There was madness on the campus. Flood waters raged, a deep computerized voice commanded “Seek higher ground!” and women everywhere were frantically entering futile log-in information. The Great Agnes Scott College Email Wipe Out of 2009 had officially begun. Despite the valiant efforts of our IT heroes and heroines, much was lost in the onslaught of the mysterious corruption, which crept, like flooding, into all our saved essays, treasured notes from professors and friends, payroll calendars, and the endless “The Week at Agnes Scott!” emails. Alas, it was a hard time for all.

However, from the hard times, a bitter lesson was won, which this enterprising blogger feels must be brought to light. Get ready folks—The Importance of Backing Up Your Work. Besides the obvious flash drive, disk, and sundry other storage media, there are a few options you may not be aware of, which could stave off the effects of another disastrous Wipe Out. On all the computers in the library (including those in the Center for Writing and Speaking) exists a drive called “Thawspace.” While it is cleared every Tuesday night, it can be a perfect short-term solution to having left your flash drive in Hopkins, with nine pages of brilliance sitting on a library computer. You can save your document to Thawspace and retrieve it in the morning, flash drive in hand, and a smile on your face.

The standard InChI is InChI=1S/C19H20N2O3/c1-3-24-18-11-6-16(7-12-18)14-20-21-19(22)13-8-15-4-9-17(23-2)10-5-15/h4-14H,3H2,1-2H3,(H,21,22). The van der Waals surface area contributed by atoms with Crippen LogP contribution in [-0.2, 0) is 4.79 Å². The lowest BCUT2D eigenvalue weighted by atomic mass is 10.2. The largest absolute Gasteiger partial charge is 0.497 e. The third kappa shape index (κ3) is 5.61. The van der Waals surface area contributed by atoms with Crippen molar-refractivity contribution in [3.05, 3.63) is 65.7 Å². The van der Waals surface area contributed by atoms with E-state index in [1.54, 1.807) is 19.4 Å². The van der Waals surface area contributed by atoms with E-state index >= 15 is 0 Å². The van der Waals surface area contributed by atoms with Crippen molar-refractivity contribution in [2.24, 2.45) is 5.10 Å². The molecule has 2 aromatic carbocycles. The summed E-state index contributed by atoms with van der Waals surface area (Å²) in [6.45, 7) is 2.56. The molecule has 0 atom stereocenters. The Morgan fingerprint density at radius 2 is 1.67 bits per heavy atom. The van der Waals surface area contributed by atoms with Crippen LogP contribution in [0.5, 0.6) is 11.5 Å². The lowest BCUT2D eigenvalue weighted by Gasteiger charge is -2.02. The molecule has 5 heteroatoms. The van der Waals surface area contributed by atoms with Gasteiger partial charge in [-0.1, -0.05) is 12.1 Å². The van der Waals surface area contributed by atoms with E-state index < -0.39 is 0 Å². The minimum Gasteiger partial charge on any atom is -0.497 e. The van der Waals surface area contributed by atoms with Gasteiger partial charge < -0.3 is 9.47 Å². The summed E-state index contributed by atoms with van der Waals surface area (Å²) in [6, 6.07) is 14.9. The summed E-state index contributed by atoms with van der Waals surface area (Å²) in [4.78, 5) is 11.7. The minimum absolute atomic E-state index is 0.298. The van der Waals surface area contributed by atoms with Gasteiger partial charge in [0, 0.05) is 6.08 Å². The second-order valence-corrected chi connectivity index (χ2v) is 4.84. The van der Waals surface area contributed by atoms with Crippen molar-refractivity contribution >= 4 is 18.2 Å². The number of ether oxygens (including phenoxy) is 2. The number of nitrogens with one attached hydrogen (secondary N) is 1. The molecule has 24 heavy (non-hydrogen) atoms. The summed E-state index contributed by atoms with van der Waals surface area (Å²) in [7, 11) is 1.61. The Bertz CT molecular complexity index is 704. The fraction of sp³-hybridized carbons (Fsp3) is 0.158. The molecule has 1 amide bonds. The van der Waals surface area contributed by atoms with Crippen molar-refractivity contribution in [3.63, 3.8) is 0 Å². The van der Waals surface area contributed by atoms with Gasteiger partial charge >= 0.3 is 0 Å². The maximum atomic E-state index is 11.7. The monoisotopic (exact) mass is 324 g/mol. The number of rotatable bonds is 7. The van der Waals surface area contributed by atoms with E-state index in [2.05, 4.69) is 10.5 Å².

Another nifty feature, for all you Gmail lovers out there, you can import all of your Agnes Scott emails to your Gmail account where they will remain, nicely labeled, should you need them. No more deleting emails to free up storage space. Gmail is free and offers more storage than you can shake a stick at. Once you have an account there, just go to “Settings,”  “Accounts and Import” and “Add a POP3 email account.” It will change your life. You can even reply to ASC emails as if you were still on Outlook Web Access, so no one will know that you have beaten the system.

An additional benefit of having a Google Account is Google Documents. Google Documents allows you to upload your writing, presentations, and spreadsheets to a reliable, online host. You can access your files from any computer, and you can even make them accessible to other people. This option is invaluable for that dreaded group paper. Simply "share" the file with other people (it doesn't matter if they don't have Gmail), and they'll be able to view edit the file without the endless back-and-forth emails. Google Documents is also handy for dealing with different kinds of files. When someone sends a file to your Gmail account, it asks if you want to open it in Google Documents. Even if it's a .docx file, Google Documents will convert it so that you can read it instantly.

Whether you back up your emails and documents on Gmail, your personal computer, a flash drive, Thawspace, an external hard drive, or by inscribing them neatly into hundreds of spiral notebooks, please, learn from the Great Email Wipe Out. This is our chance to begin anew, literally. Take it.


Molly Saunders is a sophomore at Agnes Scott College and an English Literature major and a Classics minor. She's a tutor at the Writing Center.
Caitlin White

This is hilarious, Molly, thanks! :)




informative AND funny? love it!


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